Pyramid Schemes

2018, Colour video, with sound, 17 min., 10 sec

Solomon R. Guggenheim Museum, New York

Purchased with funds contributed by the Young Collectors Council 2018

“architecture is prosthetic memory—a way for society to write without words”

Pyramid Schemes


Pyramid Schemes is a powerful treatise on architecture in eleven chapters. Narrated by a computer-simulated voice, the video opens with the premise that “architecture is prosthetic memory—a way for society to write without words” and takes Victor Hugo’s novel The Hunchback of Notre Dame (1831) as its historical point of departure. Over the remaining fifteen minutes Lek offers a sweeping journey through the evolution of architecture—spaces that reflect and inscribe power structures—by interfusing scenes from the video game Assassin’s Creed with other simulated environments. As print becomes hypertext and gothic cathedrals give way to skyscrapers, the narrator implores: “To progress we must create a space that can shelter the collective, not just reflect it. Architecture must not simply express novelty, it must absorb difference. Difference in culture, difference in technology, difference in language, difference in dreams.”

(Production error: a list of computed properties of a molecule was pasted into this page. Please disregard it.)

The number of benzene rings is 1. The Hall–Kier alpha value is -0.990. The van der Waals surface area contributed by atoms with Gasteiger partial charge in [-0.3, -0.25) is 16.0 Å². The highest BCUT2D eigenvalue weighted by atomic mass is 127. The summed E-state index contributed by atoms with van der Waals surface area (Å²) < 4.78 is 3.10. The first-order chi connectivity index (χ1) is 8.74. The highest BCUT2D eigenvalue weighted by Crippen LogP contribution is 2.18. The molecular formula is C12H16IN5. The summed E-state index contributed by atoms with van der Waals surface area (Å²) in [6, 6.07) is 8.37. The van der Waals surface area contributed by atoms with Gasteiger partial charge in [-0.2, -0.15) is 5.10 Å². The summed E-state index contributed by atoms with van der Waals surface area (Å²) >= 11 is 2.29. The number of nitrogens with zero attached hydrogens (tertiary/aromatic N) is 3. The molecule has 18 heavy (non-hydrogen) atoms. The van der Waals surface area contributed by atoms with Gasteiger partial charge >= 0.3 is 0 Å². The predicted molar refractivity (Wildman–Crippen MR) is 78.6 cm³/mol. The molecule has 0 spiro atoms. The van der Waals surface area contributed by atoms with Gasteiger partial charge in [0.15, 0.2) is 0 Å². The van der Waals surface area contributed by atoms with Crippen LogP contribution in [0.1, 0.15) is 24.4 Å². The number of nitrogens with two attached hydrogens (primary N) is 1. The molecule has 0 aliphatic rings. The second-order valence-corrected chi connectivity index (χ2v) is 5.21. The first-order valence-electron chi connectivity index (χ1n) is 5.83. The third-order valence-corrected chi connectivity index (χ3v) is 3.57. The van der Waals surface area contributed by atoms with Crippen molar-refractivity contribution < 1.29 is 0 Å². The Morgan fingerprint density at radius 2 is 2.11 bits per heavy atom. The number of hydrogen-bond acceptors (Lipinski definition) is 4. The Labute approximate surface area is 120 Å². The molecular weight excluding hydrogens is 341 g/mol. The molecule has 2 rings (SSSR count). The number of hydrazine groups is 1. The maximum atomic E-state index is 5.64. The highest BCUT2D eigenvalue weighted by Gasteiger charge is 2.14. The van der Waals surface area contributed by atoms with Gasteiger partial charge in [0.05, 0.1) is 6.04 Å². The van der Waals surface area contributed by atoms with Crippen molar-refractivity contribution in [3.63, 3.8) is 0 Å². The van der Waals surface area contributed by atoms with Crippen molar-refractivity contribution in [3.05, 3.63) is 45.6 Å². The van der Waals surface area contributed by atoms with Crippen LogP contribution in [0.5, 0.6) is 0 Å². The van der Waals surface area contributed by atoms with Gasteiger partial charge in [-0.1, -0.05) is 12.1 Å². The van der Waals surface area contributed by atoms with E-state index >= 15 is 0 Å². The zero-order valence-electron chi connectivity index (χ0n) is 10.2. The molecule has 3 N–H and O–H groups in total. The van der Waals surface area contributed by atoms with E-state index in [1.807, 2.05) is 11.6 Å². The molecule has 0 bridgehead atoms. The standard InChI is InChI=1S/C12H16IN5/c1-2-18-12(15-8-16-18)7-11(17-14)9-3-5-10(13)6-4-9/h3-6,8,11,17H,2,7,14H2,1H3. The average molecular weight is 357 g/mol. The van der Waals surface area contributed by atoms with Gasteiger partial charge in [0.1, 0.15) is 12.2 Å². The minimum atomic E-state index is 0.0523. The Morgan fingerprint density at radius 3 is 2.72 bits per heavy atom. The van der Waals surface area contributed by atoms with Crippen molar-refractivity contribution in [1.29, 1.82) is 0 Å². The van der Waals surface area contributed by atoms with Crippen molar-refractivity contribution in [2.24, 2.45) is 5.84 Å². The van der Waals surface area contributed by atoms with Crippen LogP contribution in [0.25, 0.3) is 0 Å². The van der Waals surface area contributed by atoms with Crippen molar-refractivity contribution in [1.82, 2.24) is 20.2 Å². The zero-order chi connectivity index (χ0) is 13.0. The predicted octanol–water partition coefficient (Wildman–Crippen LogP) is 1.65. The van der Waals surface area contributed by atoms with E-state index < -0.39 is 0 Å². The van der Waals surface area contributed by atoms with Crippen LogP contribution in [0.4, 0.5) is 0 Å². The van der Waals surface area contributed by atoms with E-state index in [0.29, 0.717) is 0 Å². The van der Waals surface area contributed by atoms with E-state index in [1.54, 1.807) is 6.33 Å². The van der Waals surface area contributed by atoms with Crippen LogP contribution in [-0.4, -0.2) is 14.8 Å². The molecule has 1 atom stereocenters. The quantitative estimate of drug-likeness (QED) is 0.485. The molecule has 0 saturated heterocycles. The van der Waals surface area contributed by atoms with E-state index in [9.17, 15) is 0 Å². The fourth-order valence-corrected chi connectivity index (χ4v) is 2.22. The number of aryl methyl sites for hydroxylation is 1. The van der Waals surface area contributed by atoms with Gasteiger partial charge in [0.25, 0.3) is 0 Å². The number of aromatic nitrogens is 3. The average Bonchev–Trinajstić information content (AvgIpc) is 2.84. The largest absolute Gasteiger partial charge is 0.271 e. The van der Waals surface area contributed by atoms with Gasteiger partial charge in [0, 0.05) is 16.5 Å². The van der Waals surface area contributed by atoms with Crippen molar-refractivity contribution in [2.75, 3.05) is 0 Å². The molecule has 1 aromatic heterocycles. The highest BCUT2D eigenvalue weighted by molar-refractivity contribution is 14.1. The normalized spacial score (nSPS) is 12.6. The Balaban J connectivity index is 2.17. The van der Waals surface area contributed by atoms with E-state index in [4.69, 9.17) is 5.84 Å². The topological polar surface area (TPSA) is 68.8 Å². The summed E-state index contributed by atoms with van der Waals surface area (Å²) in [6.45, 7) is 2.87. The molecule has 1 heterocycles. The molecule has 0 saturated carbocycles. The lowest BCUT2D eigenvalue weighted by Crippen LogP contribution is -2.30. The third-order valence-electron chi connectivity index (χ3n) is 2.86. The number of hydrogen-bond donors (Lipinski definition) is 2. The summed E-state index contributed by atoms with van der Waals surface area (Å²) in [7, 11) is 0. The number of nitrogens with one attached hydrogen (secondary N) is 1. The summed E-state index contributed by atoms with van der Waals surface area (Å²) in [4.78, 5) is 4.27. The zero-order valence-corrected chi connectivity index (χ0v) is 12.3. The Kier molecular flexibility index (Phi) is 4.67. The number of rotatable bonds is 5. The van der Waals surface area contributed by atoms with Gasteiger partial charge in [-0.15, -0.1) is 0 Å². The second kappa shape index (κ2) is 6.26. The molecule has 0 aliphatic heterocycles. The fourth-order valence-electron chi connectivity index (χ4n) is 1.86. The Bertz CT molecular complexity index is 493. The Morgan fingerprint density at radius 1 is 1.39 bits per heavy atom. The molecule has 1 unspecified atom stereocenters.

The aesthetic and structure of a role-playing game assert the agency of the video’s wandering protagonist, and press issues surrounding migration, access, and the privilege of being able to go different places. In the words of the artist, “the simplest form of freedom is the freedom of mobility.”

—Kyung An, Associate Curator, Asian Art


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Written and Edited by Lawrence Lek

Installation image courtesy of Solomon R. Guggenheim Museum, New York